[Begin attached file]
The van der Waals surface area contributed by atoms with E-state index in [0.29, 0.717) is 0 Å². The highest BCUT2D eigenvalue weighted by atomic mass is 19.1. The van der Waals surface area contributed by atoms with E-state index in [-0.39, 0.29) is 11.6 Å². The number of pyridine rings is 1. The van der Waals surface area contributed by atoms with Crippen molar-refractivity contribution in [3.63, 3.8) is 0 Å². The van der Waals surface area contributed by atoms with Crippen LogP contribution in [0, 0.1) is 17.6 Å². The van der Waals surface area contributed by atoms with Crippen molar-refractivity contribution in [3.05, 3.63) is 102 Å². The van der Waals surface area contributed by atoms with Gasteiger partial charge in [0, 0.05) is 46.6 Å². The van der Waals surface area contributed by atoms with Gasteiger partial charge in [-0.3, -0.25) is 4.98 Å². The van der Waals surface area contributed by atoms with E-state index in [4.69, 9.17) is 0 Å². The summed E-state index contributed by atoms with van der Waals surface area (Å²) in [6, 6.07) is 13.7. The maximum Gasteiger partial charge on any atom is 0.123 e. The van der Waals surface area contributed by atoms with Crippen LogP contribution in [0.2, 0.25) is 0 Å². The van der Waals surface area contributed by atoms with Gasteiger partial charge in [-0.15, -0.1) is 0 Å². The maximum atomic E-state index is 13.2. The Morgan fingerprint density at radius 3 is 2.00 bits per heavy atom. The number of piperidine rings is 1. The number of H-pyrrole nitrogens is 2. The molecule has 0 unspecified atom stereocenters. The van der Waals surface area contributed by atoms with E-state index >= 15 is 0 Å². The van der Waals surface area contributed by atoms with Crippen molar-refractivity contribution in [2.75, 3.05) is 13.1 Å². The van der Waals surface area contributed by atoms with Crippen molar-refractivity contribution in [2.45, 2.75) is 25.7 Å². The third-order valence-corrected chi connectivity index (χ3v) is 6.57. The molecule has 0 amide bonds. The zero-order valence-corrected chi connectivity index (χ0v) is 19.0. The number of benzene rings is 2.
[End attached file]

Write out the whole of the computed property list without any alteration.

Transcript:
The van der Waals surface area contributed by atoms with E-state index in [0.29, 0.717) is 0 Å². The highest BCUT2D eigenvalue weighted by atomic mass is 19.1. The van der Waals surface area contributed by atoms with E-state index in [-0.39, 0.29) is 11.6 Å². The number of pyridine rings is 1. The van der Waals surface area contributed by atoms with Crippen molar-refractivity contribution in [3.63, 3.8) is 0 Å². The van der Waals surface area contributed by atoms with Crippen LogP contribution in [0, 0.1) is 17.6 Å². The van der Waals surface area contributed by atoms with Crippen molar-refractivity contribution in [3.05, 3.63) is 102 Å². The van der Waals surface area contributed by atoms with Gasteiger partial charge in [0, 0.05) is 46.6 Å². The van der Waals surface area contributed by atoms with Gasteiger partial charge in [-0.3, -0.25) is 4.98 Å². The van der Waals surface area contributed by atoms with E-state index in [4.69, 9.17) is 0 Å². The summed E-state index contributed by atoms with van der Waals surface area (Å²) in [6, 6.07) is 13.7. The maximum Gasteiger partial charge on any atom is 0.123 e. The van der Waals surface area contributed by atoms with Crippen LogP contribution in [0.2, 0.25) is 0 Å². The van der Waals surface area contributed by atoms with Gasteiger partial charge in [-0.15, -0.1) is 0 Å². The maximum atomic E-state index is 13.2. The Morgan fingerprint density at radius 3 is 2.00 bits per heavy atom. The number of piperidine rings is 1. The number of H-pyrrole nitrogens is 2. The molecule has 0 unspecified atom stereocenters. The van der Waals surface area contributed by atoms with E-state index >= 15 is 0 Å². The van der Waals surface area contributed by atoms with Crippen molar-refractivity contribution in [2.75, 3.05) is 13.1 Å². The van der Waals surface area contributed by atoms with Crippen molar-refractivity contribution in [2.45, 2.75) is 25.7 Å². The third-order valence-corrected chi connectivity index (χ3v) is 6.57. The molecule has 0 amide bonds. The zero-order valence-corrected chi connectivity index (χ0v) is 19.0. The number of benzene rings is 2.